“People talk about your life flashing in front of you … for me, everything started just coming in waves,” said Del Toro, then a father to a 2-year-old son. “And when I got out of the truck I was on fire from head to toe. I collapsed ‘cause the flames overtook me.”
“I’m thinking I’m gonna die here,” he said.
Power Patient Lifts can quite literally ease the strain of patient care in the home, yet you’d be surprised at how many caregivers don’t even know this product is readily available for homecare.
My experience in homecare began abruptly in 1987 when my completely healthy Father suffered a massive stroke from which he never recovered. To make matters worse, it affected his right side, and speech center. Both were completely gone, so while he survived the stroke itself, the long term effects were devastating. He was 70 years old and would never walk or speak again. My Mother, ever the devoted wife, was adamant that we would keep him home and care for him ourselves.
Viking Patient Lift
Mom sold their house and had one built close to mine that would accommodate his needs and make it easier for me to help them. It was a ranch, had ramps, a roll in shower, hard surface flooring throughout to make it easier to get all the rolling stock around. I struggle to think of mobility equipment we did not have for Dad. Wheelchairs, lift chairs, commodes, rehab shower chairs, hospital beds, an hydraulic patient lift, you name it. Everything worked together pretty well, except that clunky hydraulic patient lift. I suspect that back in the day it was the only kind you could get.
It had a sling with loud clanking chains attached, and getting it under my 225 lb Dad was a challenge. If you did finally accomplish that, you had to go back around the other side of the lift and crank a handle back and forth to ratchet poor Dad up in the air one crank at a time. It was scary for him and scary for us. Even today Hydraulic lifts are the only type that Medicare pays for, and even then they rent them by the month. Unless you have two caregivers at all times, I don’t recommend them.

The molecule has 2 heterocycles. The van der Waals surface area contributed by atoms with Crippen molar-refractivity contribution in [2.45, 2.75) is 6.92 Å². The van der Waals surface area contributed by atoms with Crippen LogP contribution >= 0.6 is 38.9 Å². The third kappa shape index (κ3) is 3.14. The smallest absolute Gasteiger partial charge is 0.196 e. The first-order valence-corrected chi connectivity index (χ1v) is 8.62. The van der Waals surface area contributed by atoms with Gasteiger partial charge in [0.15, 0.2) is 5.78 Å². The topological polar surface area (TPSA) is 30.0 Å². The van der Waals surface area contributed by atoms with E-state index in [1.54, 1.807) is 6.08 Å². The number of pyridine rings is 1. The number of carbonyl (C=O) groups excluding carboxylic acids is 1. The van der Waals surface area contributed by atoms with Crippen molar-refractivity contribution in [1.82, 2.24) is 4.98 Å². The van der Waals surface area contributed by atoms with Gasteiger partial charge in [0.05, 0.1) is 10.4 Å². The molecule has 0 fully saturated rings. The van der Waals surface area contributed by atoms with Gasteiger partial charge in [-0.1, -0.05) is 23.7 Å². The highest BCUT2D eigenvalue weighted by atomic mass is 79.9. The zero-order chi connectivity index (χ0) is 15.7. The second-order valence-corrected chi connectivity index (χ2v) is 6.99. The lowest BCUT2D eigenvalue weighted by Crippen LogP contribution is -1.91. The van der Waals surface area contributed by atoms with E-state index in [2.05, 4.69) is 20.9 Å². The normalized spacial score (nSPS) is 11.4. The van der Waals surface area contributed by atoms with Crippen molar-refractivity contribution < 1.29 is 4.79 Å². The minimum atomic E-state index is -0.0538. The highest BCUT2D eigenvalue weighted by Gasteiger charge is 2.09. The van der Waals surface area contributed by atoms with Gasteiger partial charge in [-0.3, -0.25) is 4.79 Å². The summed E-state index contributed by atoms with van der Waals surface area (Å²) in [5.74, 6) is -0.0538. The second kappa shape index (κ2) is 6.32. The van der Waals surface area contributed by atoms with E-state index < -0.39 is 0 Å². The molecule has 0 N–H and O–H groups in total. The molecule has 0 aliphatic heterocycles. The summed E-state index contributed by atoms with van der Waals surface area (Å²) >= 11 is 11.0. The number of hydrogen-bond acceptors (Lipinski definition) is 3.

I’m a manual wheelchair user of 30 years (I bought my last rigid ultralight through you). I’ve been diagnosed with shoulder issues and need to reduce my pushing. I don’t need a power chair, but I am looking to get a new ultralight chair and I’m thinking a powered kit for it might be best. What do I need to know about adding power to an ultralight wheelchair before moving forward? Thanks, Lewis
Unfortunately, you’re not alone in your need to take strain off of your shoulders. While ultralight wheelchairs and related components such as wheels are very ergonomic now, they weren’t in the past, and so many long-time wheelers are in your situation. Fortunately, between increased ergonomics and “power assist” systems, you can remain very active in an ultralight manual wheelchair despite your shoulder strain.
When we speak of “power assist,” we’re referring to any motor-based system that’s added to a manual wheelchair to assist with propulsion. There are three technologies in the power-assist category: a power base controlled via joystick, power-assist push wheels, or a power-assist 5th wheel. Let’s look at these technologies available when adding power to an ultralight wheelchair :
Power-Assist Push Wheels
Xtender Power Assist Wheels
Power Assist push wheels
Power-assist push wheels are typically self-contained with a hub motor and battery. They replace your standard wheels. Via sensors, when you give them a push, each wheel’s motor kicks in, giving your every push a boost. The advantage of power-assist push wheels is that they keep your manual wheelchair very stock and familiar in its operation – you’re just getting a boost with each push.
Power-Assist 5th Wheel
Smart Drive MX2 Power Assist 5th Wheel
A power-assist 5th wheel is a small, all-in-one pack that quick-release mounts under your wheelchair. It contains a motor, battery and drive wheel. When you push your standard wheels, it triggers the 5th wheel to drive – your wheelchair then seems to glide on its own. Because the 5th wheel is so compact, it’s arguably the easiest power-assist system to transport.